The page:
Stock indexes are an important part of the stock markets. A Wikipedia entry here will give you a good overview. Last month Dow Jones launched a family of indexes called the Dow Jones Dharma Indexes, in association with Dharma Investments.
According to the Dow Jones Indexes website, The Dharma Indexes are a “family of faith-based equity market indexes that screen companies for compliance with Dharmic religious traditions.” There are five indexes – Global, US, UK, Japan and India.
Dharma is a spiritual concept central to the many religions originating in South Asia, including Hinduism, Buddhism, Jainism, and Sikhism.… Two ethical principles relevant to the context of Dharma and crucial to the formation of the indexes include:
– Ahimsa/Karuna or non-violence
– Loka-samgraha/Metta or the concept of stewardship
The spirit of these concepts is present in all Dharmic religions and form a basis for the development of a Dharmic investment model.
Ethical and faith-based indexes are not new. Islamic indexes, made up of companies that meet Sharia based criteria, have been around for a while now. I guess it was time for someone to try an index focused on Hinduism and Buddhism.
Making an index is not very complicated. The things one has to decide in making an index are:
Most indexes are based upon clear, numerical, transparent criteria. But there often will be some subjectivity involved. In the case of an ethical index like the FTSE4Good, or a faith-based index like the Dharma Index, the subjectivity is quite high. Having a brand name like Dow Jones helps, but that isn’t enough. A lot of work needs to be done to put together a group of high credibility experts to set up criteria that can be applied mechanically.
Once you have an index going, the rest is marketing. You monetize an index by licensing its use to asset managers who will invest in companies that form a part of the index. With index funds and ETFs doing so well, this is a good time for the indexes business.
I am going to follow the Dharma index with great interest. Hinduism, unlike Islam, is not a monolithic religion. No single religious text guides the conduct of the faithful. Practices vary across region and caste quite a bit. If there is so much variation in the practice of Hinduism, including the Jain, Buddhist and Sikh faiths makes it even more of a mixed bag. I also don’t know if Hindus will want to mix faith with investing. While the Koran has strict guidelines on usury for instance, I don’t believe there is anything approaching that in Hindu texts. All this means that the appeal of an asset management marketing strategy based upon Dharma, could be limited.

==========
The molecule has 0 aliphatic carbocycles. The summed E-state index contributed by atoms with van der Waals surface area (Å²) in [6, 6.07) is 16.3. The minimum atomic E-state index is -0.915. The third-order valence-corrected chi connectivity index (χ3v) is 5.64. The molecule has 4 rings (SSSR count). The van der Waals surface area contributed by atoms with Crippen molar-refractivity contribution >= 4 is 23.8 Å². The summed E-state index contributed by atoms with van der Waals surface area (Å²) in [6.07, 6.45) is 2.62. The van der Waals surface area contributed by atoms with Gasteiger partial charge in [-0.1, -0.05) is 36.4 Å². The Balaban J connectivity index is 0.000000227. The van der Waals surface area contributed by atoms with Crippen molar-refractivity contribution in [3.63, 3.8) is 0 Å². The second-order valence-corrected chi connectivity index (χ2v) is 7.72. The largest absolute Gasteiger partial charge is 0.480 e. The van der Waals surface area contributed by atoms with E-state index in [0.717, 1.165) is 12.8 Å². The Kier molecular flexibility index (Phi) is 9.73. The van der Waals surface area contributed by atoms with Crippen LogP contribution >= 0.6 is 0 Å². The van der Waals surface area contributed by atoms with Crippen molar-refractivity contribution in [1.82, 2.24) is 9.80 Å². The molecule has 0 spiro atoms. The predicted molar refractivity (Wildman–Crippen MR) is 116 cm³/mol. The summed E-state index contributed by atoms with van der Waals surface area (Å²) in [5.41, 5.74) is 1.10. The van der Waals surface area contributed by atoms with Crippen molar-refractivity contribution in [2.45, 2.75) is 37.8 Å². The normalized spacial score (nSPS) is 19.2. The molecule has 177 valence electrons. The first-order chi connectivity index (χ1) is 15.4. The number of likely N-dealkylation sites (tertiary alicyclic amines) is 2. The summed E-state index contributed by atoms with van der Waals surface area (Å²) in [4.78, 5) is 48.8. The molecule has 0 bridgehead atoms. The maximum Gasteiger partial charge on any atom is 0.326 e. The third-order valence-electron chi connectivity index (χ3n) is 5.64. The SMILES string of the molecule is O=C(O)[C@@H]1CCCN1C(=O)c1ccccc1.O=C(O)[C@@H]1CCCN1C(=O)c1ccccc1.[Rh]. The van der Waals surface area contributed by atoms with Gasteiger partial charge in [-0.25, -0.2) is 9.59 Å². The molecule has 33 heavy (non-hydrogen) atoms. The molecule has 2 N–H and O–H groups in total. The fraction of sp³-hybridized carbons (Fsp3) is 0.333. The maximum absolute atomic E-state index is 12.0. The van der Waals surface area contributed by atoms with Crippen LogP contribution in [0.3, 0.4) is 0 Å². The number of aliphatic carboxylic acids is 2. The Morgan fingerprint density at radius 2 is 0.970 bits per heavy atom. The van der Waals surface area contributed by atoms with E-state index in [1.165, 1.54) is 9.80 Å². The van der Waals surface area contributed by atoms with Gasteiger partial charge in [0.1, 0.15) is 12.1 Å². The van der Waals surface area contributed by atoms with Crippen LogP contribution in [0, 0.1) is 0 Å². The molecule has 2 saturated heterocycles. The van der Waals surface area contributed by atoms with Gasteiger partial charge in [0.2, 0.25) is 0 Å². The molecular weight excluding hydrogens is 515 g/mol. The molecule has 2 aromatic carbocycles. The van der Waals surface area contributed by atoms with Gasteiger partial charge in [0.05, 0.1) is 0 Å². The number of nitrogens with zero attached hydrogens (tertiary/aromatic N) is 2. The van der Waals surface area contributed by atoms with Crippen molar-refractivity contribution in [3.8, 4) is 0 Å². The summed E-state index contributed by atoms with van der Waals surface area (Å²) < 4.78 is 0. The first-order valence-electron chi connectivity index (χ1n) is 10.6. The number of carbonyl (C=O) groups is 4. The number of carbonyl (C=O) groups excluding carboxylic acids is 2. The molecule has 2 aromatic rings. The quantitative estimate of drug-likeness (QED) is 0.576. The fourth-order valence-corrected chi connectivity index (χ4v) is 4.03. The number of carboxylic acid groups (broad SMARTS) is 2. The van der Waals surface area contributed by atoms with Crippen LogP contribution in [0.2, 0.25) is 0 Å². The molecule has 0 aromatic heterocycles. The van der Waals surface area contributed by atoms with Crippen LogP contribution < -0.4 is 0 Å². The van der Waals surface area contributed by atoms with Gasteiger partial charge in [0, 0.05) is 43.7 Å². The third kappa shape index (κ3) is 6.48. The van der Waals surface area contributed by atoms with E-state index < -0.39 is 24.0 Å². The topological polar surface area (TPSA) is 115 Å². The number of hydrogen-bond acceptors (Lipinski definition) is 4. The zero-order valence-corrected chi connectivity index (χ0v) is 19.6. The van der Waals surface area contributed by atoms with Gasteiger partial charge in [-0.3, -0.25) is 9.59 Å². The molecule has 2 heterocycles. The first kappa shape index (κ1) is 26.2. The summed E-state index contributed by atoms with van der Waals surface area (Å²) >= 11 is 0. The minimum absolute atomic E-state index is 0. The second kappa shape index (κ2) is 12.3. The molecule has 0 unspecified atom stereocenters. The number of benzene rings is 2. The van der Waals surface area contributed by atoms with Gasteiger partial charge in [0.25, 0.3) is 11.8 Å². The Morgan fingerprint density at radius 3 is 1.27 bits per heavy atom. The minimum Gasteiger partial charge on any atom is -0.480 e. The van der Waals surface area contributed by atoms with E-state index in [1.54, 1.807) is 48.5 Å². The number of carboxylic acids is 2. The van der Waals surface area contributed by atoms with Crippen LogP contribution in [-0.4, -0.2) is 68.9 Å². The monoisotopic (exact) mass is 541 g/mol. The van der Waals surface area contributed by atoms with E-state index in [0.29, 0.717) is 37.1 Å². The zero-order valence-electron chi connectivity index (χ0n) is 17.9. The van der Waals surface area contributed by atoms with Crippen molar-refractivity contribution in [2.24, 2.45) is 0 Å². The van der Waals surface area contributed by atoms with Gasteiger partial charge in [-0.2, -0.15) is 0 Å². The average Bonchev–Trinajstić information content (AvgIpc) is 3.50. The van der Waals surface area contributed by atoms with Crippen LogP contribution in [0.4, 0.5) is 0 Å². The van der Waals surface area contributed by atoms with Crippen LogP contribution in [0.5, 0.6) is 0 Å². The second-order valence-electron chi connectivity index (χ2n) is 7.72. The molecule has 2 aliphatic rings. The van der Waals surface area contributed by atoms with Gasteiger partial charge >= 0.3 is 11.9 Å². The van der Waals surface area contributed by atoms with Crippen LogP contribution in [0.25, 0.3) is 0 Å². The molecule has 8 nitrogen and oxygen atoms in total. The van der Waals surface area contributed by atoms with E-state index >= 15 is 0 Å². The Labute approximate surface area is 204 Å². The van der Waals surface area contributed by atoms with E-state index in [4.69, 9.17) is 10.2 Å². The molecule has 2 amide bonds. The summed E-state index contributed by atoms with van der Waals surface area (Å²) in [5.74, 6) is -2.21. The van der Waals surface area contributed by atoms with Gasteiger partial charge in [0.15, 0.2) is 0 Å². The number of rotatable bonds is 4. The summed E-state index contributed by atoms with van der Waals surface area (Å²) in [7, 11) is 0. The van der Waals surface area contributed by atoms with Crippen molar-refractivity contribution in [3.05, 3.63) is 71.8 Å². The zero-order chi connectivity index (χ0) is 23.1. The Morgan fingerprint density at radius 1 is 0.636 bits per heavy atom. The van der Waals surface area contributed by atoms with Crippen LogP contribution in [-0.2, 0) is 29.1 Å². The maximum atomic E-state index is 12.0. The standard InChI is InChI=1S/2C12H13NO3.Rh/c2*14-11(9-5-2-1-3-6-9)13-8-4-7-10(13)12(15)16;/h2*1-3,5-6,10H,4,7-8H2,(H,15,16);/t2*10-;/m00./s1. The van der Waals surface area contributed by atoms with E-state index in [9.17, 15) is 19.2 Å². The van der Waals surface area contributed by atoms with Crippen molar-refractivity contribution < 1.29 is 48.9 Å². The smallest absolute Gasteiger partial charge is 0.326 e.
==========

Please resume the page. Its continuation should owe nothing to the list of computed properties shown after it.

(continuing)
On the other hand, sometimes, in an undifferentiated but highly profitable industry which is the Indian mutual funds industry today, a marketing gimmick may help cut through the clutter. I shudder to just think of the possible tag lines advertising agencies might come up with.
I would have liked to share with my readers the companies in the Dharma Indexes and the criteria that they use for their selection. Unfortunately, there is no information on the Dow Jones Indexes website. They give information on both components and criteria for most of their indexes, but not for the faith-based ones. I would think that where subjectivity is high, transparency would be more important. FTSE4Good, which is an ethical (social responsibility) has both criteria and components publicly available.
[Late update – Dow Jones revealed some of the companies in the Indian index to Business Week. The article is here]
Interesting… seems like the Reliance companies were left out?
When religion entered political mainstream, it carved deep fissures on faith lines. Looks like its guns are trained on commercial enterprise now. What’s up next? Faith scholars to upstage fund managers and Fatwas to replace stock tips? It would be interesting to watch valuation norms based on intrinsic “Punya” and “Paap” instead of earnings growth and cash flows 😉
Let’s hope it does not turn out to be a DRAMA (which has closer resemblance – than DHARMA – to the ticker DRMA)
End of the day – investments made across DHARMA or (as harsh puts it) DRAMA, should not really affect any market since the basis of each is still on ‘trust’. Technically there is nothing unscrupulous about rich gujjus running all the way from Baroda and surat carrying suitcases full of 1000 re notes and eager to eat up the ADAG soufflé when there are many other dishes waiting to be eaten.
But as you put it correctly – putting an accurate ‘mathematical’ engine behind the index is a challenge but more so because the marketing of such an index is pretty much organic and does not really require fervent marketing brains. On the contrary, a fervent marketing behind it may dislodge the honest belief of such niche religious sentiments. It’s almost impossible for secular India to build regulations to even monitor, let alone control, such Dharma investments.
Perhaps there are some things best left untouched.:)